For assessment of colonization of the root interior, root sections were surface-sterilized with 10% H2O2 for 15 s, rinsed twice with ample sterile demineralized water and blotted dry on sterile paper tissue. Surface-sterilized roots were homogenized with a mortar and pestle in 5.0 ml of 0.01 m MgSO4 and serial dilutions were plated onto selective PSA medium as described in an earlier section. The efficacy of surface sterilization was checked with additional samples by printing the surface-sterilized root sections onto selective PSA agar plates. To determine colonization of the interior of cotyledons, true leaves and stems, these tissues were surface-sterilized with 10% H2O2 for 15 s, blotted dry with sterile paper tissue and rinsed twice with ample sterile demineralized water. The efficacy of sterilization of leaf and stem surfaces was checked as described earlier. Surface-sterilized plant tissues were homogenized with a mortar and pestle in 5.0 ml of 0.01 m MgSO4. Suspensions were dilution-plated onto selective PSA media. Plates were incubated for 48–72 h at 25°C, after which bacterial colonies were counted and population densities calculated.

Statistical analysis

All experiments described in this study were performed at least twice. Representative results are shown. Population densities of the applied bacterial strains were log10-transformed before statistical analysis. Differences between treatments in disease incidence, lesion area, and population densities of the applied bacterial strains were analysed by anova followed by Student's t-test (P < 0.05; SAS Institute, Cary, NC, USA). Normal distribution of the data and homogeneity of variances were tested before anova.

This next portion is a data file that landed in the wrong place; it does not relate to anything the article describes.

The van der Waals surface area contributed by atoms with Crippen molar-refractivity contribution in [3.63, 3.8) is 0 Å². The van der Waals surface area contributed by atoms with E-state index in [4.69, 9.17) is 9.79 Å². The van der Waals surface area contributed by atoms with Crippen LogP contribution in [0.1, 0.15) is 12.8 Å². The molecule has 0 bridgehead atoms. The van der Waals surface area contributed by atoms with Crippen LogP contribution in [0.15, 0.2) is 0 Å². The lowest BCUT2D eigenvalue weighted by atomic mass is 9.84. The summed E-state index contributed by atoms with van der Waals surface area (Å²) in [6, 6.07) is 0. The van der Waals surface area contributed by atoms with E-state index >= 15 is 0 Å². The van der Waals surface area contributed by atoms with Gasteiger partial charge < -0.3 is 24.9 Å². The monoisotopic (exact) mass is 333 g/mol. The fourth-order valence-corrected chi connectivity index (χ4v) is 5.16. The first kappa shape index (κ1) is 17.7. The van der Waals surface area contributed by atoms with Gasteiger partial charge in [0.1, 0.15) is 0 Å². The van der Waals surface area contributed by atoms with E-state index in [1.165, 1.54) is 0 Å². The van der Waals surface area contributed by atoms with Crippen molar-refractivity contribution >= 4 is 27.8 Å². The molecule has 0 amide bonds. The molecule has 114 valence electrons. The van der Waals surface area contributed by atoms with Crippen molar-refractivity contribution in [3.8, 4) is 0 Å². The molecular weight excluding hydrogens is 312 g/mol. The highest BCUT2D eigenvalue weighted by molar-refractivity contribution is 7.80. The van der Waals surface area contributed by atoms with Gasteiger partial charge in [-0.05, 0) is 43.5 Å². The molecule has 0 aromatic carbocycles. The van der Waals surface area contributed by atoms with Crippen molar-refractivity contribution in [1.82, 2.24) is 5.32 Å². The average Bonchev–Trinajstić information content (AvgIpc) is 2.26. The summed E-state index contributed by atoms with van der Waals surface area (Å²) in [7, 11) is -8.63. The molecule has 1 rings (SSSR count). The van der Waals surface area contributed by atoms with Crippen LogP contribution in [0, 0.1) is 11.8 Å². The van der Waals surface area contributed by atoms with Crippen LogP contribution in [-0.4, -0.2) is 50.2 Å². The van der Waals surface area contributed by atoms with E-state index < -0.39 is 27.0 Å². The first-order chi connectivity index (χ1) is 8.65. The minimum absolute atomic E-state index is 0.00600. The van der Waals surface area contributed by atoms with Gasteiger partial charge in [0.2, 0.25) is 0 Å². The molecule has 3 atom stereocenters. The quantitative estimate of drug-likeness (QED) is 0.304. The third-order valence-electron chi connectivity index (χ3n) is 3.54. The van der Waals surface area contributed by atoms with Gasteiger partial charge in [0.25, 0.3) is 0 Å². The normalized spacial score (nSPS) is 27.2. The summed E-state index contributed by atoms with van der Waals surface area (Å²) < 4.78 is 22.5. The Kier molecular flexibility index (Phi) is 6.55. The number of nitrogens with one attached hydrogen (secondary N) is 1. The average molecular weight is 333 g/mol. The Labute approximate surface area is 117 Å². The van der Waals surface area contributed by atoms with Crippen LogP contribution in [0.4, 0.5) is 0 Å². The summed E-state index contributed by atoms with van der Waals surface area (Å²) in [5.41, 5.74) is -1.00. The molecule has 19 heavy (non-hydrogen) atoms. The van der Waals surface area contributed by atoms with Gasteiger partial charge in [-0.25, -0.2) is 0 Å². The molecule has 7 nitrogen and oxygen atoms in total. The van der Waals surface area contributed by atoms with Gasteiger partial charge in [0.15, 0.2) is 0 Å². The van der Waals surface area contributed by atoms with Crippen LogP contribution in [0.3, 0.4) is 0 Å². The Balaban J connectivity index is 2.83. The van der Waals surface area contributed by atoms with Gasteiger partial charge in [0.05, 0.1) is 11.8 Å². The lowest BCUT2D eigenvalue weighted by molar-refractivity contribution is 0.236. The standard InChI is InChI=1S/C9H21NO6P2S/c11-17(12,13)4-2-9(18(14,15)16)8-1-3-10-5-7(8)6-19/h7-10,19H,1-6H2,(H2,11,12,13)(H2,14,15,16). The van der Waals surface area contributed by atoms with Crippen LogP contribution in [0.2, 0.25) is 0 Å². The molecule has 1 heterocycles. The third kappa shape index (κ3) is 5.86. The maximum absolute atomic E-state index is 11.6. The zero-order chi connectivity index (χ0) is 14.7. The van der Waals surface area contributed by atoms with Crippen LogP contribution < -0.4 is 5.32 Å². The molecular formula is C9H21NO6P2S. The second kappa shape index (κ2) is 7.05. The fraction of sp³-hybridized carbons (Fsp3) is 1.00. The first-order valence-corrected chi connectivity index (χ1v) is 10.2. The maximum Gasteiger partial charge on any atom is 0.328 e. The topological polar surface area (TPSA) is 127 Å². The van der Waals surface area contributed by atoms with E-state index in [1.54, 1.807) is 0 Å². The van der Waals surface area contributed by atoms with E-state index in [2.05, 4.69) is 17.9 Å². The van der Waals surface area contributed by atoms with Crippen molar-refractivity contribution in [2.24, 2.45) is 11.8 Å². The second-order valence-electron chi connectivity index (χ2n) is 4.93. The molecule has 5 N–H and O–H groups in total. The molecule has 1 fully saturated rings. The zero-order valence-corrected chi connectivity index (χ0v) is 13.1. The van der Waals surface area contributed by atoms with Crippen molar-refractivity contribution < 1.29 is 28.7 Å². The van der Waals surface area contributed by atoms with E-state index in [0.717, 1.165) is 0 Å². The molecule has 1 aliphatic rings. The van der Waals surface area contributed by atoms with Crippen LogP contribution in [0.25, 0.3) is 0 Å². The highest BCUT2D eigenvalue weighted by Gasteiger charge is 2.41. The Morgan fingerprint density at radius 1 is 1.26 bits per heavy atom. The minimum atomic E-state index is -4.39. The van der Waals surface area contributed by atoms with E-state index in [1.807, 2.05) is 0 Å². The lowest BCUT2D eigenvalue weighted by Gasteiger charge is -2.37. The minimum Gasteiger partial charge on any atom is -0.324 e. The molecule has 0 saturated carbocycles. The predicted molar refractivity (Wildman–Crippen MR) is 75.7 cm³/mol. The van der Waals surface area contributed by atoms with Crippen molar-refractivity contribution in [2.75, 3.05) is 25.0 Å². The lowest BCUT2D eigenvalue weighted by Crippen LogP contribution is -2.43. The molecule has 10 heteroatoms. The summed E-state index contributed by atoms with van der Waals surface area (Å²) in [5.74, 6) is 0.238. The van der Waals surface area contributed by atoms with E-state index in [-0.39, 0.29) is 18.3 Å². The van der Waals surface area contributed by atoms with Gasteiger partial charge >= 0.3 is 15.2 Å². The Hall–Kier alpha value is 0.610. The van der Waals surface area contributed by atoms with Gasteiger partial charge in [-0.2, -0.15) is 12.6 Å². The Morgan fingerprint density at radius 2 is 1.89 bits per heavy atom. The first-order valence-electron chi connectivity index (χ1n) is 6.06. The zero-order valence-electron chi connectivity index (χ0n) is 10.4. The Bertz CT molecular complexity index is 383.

Results

  1. Top of page
  2. Summary
  3. Introduction
  4. Materials and Methods
  5. Results
  6. Discussion
  7. Acknowledgements
  8. References
  9. Supporting Information

Preventing late blight infections of tomato leaves by P. fluorescens SS101

Application of cell suspensions of P. fluorescens SS101 to leaves of tomato plants 1 d before inoculation with zoospores of P. infestans substantially reduced disease incidence (Fig. 1a). Also massA-mutant 10.24 reduced disease incidence significantly but to a lesser extent than wild-type strain SS101. The area of the few lesions observed on leaves treated with strain SS101 was significantly smaller than that of the late blight lesions in the control treatment (Fig. 1b). The effect of mutant 10.24 on lesion area was intermediate. In the control treatment, disease severity (lesion area) increased exponentially over a period of 9 d after zoospore inoculation, whereas lesion area remained very low for leaves treated with strain SS101 (Fig. 1c). For mutant 10.24, disease progress was intermediate between the control and the treatment with strain SS101. The population densities of wild-type strain SS101 and mutant 10.24 on treated leaves at 10 d after zoospore inoculation were 8.3 and 8.4 log CFU g−1 leaf, respectively.